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Syracuse University researchers continue to further gravitational wave research

Will Carrara | Contributing Photographer

Syracuse University physics professors Peter Saulson, Stefan Ballmer and Duncan Brown contributed to the discovery of gravitational waves earlier this year.

Faculty members in Syracuse University’s School of Information Studies have teamed up with universities and a planetarium to advance the search of gravitational waves with a new tool.

Gravity Spy, officially launched on Oct. 12, is a science project that allows the general public to get involved in scientific research by going to and sifting through images from instruments to classify them as certain types of glitches in the astrophysical data caused by sensitivity in the detectors.

SU physics professors Peter Saulson, Stefan Ballmer and and Duncan Brown contributed to the discovery of gravitational waves earlier this year.

Kevin Crowston, a distinguished professor of information science; Cartsen Oesterlund, an associate professor and director of information management and telecommunications and network management; and Ph.D. candidates Mahboobeh Harandi and Corey Jackson Jr. at SU are part of a group of about 15 people that also draws from California State University, Fullerton, Northwestern University and the Adler Planetarium who are working on Gravity Spy. The group was awarded a three-year grant of nearly $1 million across the four institutions from the National Science Foundation.

Volunteers have begun to make an impact using Gravity Spy, as one citizen scientist already identified a new type of glitch during beta testing. Crowston said citizen scientists are often motivated to participate in projects like this because they feel like they’re getting a peek backstage at science as it is happening and are able to see how the system works behind the scenes, rather than just reading a newspaper article about it later on.

“Citizen science is not new, but new online tools like Gravity Spy have facilitated increased use of citizen science,” Jackson said. “Basically, it’s an approach where scientists who need to get an insane amount of data analyzed in a reasonable amount of time place the data on websites like Zooniverse and have members of the public go in and help.”

Joshua Smith, an SU alumnus and associate professor of physics at California State University, Fullerton, is a member of the Laser Interferometer Gravitational-Wave Observatory, a scientific collaboration working on the search for gravitational waves. He said the public’s contribution to gravitational wave research is important because it can help improve the quality of the LIGO data.

“Gravity Spy helps us to quickly identify all of the different types of interesting issues that happen in the LIGO data, and that helps us to track down and eliminate problems in the detector so we can more clearly see the gravitational waves,” he said.

Gravitational waves were predicted by Einstein 100 years ago in 1916 and correlate to his theory of relativity. Just like light has waves of electromagnetism, there are waves of gravity. Taking any two objects with mass, such as two fists, and shaking them around will generate gravitational waves, Smith said.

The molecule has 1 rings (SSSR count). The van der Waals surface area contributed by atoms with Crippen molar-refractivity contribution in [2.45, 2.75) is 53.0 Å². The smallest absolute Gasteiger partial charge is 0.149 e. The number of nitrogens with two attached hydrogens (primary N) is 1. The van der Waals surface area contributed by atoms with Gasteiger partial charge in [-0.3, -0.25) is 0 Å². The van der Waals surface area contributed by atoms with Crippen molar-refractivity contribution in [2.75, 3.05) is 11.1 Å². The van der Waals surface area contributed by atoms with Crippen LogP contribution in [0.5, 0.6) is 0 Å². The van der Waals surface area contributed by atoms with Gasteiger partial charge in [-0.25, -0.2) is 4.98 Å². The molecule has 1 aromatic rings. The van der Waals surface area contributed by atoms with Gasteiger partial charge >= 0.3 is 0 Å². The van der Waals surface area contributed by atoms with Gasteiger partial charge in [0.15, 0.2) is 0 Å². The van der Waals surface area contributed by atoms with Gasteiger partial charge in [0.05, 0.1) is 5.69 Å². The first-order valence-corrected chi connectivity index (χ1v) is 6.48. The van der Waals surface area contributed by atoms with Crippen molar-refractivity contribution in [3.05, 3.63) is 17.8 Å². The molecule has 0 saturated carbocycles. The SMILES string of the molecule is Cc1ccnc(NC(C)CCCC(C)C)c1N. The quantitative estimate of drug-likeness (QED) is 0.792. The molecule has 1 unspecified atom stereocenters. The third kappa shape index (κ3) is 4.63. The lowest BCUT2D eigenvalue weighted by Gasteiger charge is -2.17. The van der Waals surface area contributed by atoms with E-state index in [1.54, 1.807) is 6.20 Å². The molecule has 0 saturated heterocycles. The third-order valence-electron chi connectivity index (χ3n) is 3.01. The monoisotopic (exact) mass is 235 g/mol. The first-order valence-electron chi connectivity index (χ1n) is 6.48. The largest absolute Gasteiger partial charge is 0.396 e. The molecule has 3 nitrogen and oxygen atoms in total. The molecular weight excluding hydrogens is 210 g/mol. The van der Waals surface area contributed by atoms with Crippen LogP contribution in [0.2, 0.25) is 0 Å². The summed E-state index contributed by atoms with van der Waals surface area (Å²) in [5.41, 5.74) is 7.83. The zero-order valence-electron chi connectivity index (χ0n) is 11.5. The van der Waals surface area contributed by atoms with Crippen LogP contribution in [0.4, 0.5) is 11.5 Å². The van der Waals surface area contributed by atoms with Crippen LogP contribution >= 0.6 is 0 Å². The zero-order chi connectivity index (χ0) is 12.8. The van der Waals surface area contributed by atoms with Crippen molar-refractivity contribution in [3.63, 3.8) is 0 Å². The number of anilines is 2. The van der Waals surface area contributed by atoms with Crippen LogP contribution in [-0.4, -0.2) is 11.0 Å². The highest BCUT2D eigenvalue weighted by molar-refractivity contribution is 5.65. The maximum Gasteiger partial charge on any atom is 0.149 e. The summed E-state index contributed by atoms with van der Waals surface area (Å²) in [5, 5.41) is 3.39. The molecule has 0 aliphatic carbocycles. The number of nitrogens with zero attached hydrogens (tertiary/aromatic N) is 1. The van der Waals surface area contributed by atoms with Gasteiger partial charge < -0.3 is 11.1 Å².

When the two black holes collided that allowed for the discovery of gravitational waves, they sent waves across the universe from a billion light years away and when they reached earth, the LIGO detectors were able to measure them.

The detectors, located in Livingston, Louisiana, and Hanford, Washington, present complex data due to sensitivities in the machines themselves as well as factors from the local environment, like the wind blowing or ground shaking, Crowston said. The gravitational waves from outer space are expected to arrive around once a month, and non-astrophysical data is recorded by the detectors every two to three seconds.

The team at Northwestern curates images from the raw gravitational data, changing it into the image form before they’re sent off to be viewed by citizen scientists. One important part of the project is looking at the interface of computers doing machine learning and humans processing with our visual and mental capacities, Jackson explained.

“It’s kind of a continual organic process,” said Scott Coughlin, a project member from Northwestern. ”We have about 20 different categories of glitches, and citizen scientists go through and sort images into those categories. Then there’s images that don’t yet have a label that fits them, and what humans can do that computers aren’t as good at is they can identify what makes new glitches similar. Then with machine learning, based on user input, models can scan images and sorting can go a lot faster.”

Anyone can participate in the project. Zooniverse has about 50 different projects and 1.5 million citizen scientists as of now and Gravity Spy itself has more than 3,200 registered volunteers, who have done almost 444,000 classifications, according to their respective websites.

Jackson said it’s interesting to get people who have no real background in astronomy or physics involved in doing scientific research.

The Syracuse team is looking at developing new features for collaboration where users can discuss the images with others, he said. Those include allowing people to curate collections of images to aid in the creation of new glitch classes and facilitating live sessions with scientists from the LIGO project to highlight interesting developments in the project.

“This is a new type of astronomy that allows us to see things we couldn’t see at all with just telescopes and just light; it’s a completely new way to look at the universe,” Smith said. “I hope Gravity Spy gives the citizen scientists and the public in general a deeper appreciation for and understanding of the way that science is done.”


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